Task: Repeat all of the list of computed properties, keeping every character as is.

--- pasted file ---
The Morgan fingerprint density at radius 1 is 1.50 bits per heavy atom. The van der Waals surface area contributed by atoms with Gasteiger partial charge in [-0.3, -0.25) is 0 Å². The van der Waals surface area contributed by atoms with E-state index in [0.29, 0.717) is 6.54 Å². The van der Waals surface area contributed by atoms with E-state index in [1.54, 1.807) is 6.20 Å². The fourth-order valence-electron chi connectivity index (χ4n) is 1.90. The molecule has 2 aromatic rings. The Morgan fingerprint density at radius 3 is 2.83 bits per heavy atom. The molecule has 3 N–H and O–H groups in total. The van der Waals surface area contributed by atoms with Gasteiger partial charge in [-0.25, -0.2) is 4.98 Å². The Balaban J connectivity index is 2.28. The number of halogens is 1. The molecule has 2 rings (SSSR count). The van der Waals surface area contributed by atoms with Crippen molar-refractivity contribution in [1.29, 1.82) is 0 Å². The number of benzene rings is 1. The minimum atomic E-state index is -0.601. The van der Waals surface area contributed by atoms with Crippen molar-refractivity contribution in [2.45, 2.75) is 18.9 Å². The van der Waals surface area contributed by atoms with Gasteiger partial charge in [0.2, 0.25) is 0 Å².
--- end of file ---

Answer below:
The Morgan fingerprint density at radius 1 is 1.50 bits per heavy atom. The van der Waals surface area contributed by atoms with Gasteiger partial charge in [-0.3, -0.25) is 0 Å². The van der Waals surface area contributed by atoms with E-state index in [0.29, 0.717) is 6.54 Å². The van der Waals surface area contributed by atoms with E-state index in [1.54, 1.807) is 6.20 Å². The fourth-order valence-electron chi connectivity index (χ4n) is 1.90. The molecule has 2 aromatic rings. The Morgan fingerprint density at radius 3 is 2.83 bits per heavy atom. The molecule has 3 N–H and O–H groups in total. The van der Waals surface area contributed by atoms with Gasteiger partial charge in [-0.25, -0.2) is 4.98 Å². The Balaban J connectivity index is 2.28. The number of halogens is 1. The molecule has 2 rings (SSSR count). The van der Waals surface area contributed by atoms with Crippen molar-refractivity contribution in [1.29, 1.82) is 0 Å². The number of benzene rings is 1. The minimum atomic E-state index is -0.601. The van der Waals surface area contributed by atoms with Crippen molar-refractivity contribution in [2.45, 2.75) is 18.9 Å². The van der Waals surface area contributed by atoms with Gasteiger partial charge in [0.2, 0.25) is 0 Å².